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November 2021 Issue [Reviews]

Forbidding Planet

George R. Stewart’s novels of natural disaster
“Donner Pass,” by Laura Plageman © The artist. Courtesy De Soto Gallery, Los Angeles

“Donner Pass,” by Laura Plageman © The artist. Courtesy De Soto Gallery, Los Angeles


Forbidding Planet

George R. Stewart’s novels of natural disaster

Discussed in this essay:

Storm, by George R. Stewart. NYRB Classics. 304 pages. $17.95.

A fifty-year-old English professor was fighting a wildfire in the summer of 1945 when a falling tree almost crushed him to death. In preparation for a forthcoming novel (which would appropriately be titled Fire), the professor was conducting an ambitious program of research: he attended the Plumas Forest School, visited sites of historical fires throughout California and Oregon, and worked as a lookout at the iconic Sierra Buttes fire tower. He even disguised himself as a vagrant and joined a group of amateur wildfire fighters who had been hired off the streets. “I knew it was dangerous,” the professor, George R. Stewart, later said of the flaming snag. “I knew enough about things to keep an eye on it.”

Nevertheless, Stewart was tired after a difficult night on the fire line, and while navigating a stretch of mud he lost his footing and tumbled to the ground. The desiccated tree collapsed a moment later, crashing onto the trail some fifteen feet ahead. In all likelihood, Stewart subsequently reflected, his clumsiness had saved his life.

In some ways, Stewart was the last person one might expect to find immersed in acts of gonzo fieldwork. He was a tweedy, lifelong academic, known to many today as the author of Names on the Land, a charming, if sometimes inaccurate, encyclopedia of American toponyms. Yet the research for his work—which spanned evolutionary science, science fiction, thrillers, Civil War history, educational history, literary theory, onomastics (the study of names), and hodology (the study of roads)—tended to involve a degree of reckless abandon. For his novel Storm, he rode atop a train’s cowcatcher through Donner Pass in the snow, accompanied the highway patrol in whiteout conditions, and trekked through the Sierra Nevada on snowshoes to repair downed utility wires. (A member of his party narrowly escaped death after plummeting from a pole jostled by a falling fir.)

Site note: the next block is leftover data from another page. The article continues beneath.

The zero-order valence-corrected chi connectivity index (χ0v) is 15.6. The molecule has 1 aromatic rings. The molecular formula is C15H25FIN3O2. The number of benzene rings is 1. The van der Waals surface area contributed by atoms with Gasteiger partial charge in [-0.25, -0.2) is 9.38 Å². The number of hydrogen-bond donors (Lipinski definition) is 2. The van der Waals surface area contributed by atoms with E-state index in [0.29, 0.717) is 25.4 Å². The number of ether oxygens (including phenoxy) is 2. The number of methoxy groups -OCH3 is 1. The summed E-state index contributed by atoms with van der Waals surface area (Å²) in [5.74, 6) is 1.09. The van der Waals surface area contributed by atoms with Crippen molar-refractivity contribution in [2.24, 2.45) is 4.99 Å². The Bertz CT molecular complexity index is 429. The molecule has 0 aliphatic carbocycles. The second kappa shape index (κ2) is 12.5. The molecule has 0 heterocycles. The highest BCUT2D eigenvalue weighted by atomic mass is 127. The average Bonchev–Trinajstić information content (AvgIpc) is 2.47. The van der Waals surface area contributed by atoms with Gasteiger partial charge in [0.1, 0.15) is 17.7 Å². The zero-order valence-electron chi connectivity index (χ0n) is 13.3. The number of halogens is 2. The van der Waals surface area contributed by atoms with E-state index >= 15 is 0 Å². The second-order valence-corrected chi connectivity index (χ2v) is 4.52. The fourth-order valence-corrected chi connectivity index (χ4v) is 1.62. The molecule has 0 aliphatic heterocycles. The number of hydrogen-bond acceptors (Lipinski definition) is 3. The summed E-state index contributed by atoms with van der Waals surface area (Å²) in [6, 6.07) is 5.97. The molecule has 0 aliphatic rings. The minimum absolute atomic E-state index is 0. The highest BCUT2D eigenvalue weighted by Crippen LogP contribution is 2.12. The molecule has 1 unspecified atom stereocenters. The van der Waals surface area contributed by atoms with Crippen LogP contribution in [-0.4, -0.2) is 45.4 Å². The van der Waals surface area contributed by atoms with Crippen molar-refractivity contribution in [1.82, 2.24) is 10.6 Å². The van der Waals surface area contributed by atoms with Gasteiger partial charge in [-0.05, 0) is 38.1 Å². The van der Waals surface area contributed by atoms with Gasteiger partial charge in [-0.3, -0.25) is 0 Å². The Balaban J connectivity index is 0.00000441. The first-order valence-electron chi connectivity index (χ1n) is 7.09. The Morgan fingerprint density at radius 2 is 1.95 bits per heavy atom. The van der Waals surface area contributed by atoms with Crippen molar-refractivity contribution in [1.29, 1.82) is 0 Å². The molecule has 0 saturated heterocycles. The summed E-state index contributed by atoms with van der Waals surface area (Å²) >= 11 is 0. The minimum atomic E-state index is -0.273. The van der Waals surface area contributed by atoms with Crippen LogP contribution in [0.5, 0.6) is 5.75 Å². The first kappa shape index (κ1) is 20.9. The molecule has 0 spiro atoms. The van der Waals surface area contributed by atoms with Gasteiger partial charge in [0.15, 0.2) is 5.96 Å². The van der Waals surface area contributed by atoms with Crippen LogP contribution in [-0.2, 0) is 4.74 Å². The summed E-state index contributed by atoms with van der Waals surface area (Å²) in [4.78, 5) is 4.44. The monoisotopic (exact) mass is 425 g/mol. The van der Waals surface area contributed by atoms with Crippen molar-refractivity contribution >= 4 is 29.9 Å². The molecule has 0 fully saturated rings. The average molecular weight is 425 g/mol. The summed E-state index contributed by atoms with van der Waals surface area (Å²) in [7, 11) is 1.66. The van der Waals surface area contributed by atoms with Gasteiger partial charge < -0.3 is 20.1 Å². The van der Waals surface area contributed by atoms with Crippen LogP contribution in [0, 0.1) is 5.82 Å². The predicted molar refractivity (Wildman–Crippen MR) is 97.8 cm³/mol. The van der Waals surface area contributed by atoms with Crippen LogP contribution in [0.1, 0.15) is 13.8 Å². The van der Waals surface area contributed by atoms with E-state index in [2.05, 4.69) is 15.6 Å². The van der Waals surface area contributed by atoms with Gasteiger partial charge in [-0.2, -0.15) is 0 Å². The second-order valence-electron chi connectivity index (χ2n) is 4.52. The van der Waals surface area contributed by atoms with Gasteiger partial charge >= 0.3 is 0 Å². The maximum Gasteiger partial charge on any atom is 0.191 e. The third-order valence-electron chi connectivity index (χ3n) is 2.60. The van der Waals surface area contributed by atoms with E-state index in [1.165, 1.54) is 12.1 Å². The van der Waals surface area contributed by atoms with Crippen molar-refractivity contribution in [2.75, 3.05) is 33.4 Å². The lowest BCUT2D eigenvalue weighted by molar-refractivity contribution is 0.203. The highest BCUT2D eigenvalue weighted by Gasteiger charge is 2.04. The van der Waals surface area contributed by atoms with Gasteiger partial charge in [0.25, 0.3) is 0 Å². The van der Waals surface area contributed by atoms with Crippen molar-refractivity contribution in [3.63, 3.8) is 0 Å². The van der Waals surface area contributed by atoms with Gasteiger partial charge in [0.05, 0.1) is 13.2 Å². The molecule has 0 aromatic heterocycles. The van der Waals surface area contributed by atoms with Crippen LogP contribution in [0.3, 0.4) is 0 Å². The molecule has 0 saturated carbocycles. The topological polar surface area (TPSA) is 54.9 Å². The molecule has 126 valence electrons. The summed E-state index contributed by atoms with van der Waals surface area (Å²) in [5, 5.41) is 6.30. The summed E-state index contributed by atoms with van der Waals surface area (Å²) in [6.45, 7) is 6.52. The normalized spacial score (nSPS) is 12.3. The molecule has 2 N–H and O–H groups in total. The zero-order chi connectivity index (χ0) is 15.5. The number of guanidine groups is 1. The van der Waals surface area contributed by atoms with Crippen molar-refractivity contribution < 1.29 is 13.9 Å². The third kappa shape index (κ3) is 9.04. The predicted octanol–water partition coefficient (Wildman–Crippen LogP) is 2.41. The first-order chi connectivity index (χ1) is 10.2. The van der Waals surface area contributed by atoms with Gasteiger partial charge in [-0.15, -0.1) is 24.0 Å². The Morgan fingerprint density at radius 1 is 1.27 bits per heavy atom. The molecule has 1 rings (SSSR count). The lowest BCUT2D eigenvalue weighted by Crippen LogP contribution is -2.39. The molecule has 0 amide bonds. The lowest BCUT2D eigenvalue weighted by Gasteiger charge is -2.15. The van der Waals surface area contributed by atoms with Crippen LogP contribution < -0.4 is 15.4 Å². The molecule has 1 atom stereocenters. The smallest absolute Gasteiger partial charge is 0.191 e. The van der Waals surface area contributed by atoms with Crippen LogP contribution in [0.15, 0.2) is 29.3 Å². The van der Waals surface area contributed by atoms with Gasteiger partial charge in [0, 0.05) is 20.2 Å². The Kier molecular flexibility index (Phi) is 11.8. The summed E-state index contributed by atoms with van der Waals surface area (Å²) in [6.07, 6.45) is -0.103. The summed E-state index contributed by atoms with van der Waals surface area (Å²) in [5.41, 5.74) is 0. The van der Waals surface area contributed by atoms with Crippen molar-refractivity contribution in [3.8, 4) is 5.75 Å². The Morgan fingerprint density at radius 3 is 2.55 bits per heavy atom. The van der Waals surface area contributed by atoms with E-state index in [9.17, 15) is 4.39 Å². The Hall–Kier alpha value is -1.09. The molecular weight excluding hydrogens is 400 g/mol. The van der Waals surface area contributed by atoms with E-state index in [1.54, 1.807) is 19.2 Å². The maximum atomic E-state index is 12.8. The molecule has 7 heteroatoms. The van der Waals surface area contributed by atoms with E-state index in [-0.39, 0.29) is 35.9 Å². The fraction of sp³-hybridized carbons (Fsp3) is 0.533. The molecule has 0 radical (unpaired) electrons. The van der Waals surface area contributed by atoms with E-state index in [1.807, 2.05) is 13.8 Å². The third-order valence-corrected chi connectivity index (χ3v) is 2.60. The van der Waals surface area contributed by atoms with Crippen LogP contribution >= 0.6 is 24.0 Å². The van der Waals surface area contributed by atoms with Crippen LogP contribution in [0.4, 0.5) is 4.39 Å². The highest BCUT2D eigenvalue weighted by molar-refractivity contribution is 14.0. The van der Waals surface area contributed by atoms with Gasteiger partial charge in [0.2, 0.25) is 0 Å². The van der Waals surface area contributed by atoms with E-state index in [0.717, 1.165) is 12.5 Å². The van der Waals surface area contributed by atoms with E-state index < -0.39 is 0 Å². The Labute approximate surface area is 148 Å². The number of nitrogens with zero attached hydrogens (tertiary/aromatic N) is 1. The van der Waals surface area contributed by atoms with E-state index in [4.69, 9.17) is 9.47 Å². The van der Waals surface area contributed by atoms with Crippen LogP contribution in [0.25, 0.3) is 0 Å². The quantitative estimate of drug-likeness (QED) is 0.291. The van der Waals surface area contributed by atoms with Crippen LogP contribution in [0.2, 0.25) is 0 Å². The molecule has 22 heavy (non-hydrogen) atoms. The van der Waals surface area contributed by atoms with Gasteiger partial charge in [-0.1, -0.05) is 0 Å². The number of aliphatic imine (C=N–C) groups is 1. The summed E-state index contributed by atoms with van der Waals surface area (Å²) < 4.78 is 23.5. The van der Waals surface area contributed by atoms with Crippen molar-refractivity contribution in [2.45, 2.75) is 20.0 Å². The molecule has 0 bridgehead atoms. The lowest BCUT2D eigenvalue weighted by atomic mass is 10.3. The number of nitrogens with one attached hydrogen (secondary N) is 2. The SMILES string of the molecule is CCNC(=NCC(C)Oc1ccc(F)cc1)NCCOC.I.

This high-stakes location scouting was integral to Stewart’s work, a corollary to his conviction that nature and the environment—the seemingly trifling nuances of weather, topography, flora, and fauna—were the primary drivers of human experience. It was a belief that found its fullest expression in what Stewart came to call his ecological works: Ordeal by Hunger, Storm, Fire, Earth Abides, and Sheep Rock. In these books, published between 1936 and 1951, he aimed to remind a robustly urbanized and industrialized United States how natural forces governed not just their quotidian lives, but all of human civilization. This project extended from the way in which, in the newly reissued Storm, the sight of seagulls fleeing a tempest inspires a revelation in a nameless literature professor, to the way “a slight average rise or fall of temperature may topple a throne; a shift in the storm-track can ruin an empire.”